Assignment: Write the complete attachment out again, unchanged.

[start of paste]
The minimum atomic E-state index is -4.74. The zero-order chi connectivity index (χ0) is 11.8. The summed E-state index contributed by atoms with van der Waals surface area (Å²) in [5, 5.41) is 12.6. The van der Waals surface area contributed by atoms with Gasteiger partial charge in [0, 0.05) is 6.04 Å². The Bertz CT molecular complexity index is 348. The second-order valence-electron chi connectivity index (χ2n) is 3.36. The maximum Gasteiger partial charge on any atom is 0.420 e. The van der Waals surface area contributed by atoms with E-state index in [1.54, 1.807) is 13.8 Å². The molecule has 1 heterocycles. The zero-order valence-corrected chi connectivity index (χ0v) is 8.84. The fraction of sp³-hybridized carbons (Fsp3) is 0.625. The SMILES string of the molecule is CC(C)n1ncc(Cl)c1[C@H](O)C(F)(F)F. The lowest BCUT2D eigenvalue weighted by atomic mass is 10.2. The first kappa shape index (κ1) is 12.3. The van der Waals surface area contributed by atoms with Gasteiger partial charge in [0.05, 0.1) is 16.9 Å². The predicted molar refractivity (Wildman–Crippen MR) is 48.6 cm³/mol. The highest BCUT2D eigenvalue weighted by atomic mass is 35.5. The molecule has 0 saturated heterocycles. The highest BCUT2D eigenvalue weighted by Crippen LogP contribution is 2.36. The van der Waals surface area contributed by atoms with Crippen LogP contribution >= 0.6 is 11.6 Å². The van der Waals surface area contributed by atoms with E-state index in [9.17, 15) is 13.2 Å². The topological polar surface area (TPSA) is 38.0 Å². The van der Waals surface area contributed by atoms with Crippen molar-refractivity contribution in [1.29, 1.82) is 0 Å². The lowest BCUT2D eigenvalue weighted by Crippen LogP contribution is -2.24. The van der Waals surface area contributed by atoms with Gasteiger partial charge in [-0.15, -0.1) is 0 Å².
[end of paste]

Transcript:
The minimum atomic E-state index is -4.74. The zero-order chi connectivity index (χ0) is 11.8. The summed E-state index contributed by atoms with van der Waals surface area (Å²) in [5, 5.41) is 12.6. The van der Waals surface area contributed by atoms with Gasteiger partial charge in [0, 0.05) is 6.04 Å². The Bertz CT molecular complexity index is 348. The second-order valence-electron chi connectivity index (χ2n) is 3.36. The maximum Gasteiger partial charge on any atom is 0.420 e. The van der Waals surface area contributed by atoms with E-state index in [1.54, 1.807) is 13.8 Å². The molecule has 1 heterocycles. The zero-order valence-corrected chi connectivity index (χ0v) is 8.84. The fraction of sp³-hybridized carbons (Fsp3) is 0.625. The SMILES string of the molecule is CC(C)n1ncc(Cl)c1[C@H](O)C(F)(F)F. The lowest BCUT2D eigenvalue weighted by atomic mass is 10.2. The first kappa shape index (κ1) is 12.3. The van der Waals surface area contributed by atoms with Gasteiger partial charge in [0.05, 0.1) is 16.9 Å². The predicted molar refractivity (Wildman–Crippen MR) is 48.6 cm³/mol. The highest BCUT2D eigenvalue weighted by atomic mass is 35.5. The molecule has 0 saturated heterocycles. The highest BCUT2D eigenvalue weighted by Crippen LogP contribution is 2.36. The van der Waals surface area contributed by atoms with Crippen LogP contribution >= 0.6 is 11.6 Å². The van der Waals surface area contributed by atoms with E-state index in [9.17, 15) is 13.2 Å². The topological polar surface area (TPSA) is 38.0 Å². The van der Waals surface area contributed by atoms with Crippen molar-refractivity contribution in [1.29, 1.82) is 0 Å². The lowest BCUT2D eigenvalue weighted by Crippen LogP contribution is -2.24. The van der Waals surface area contributed by atoms with Gasteiger partial charge in [-0.15, -0.1) is 0 Å².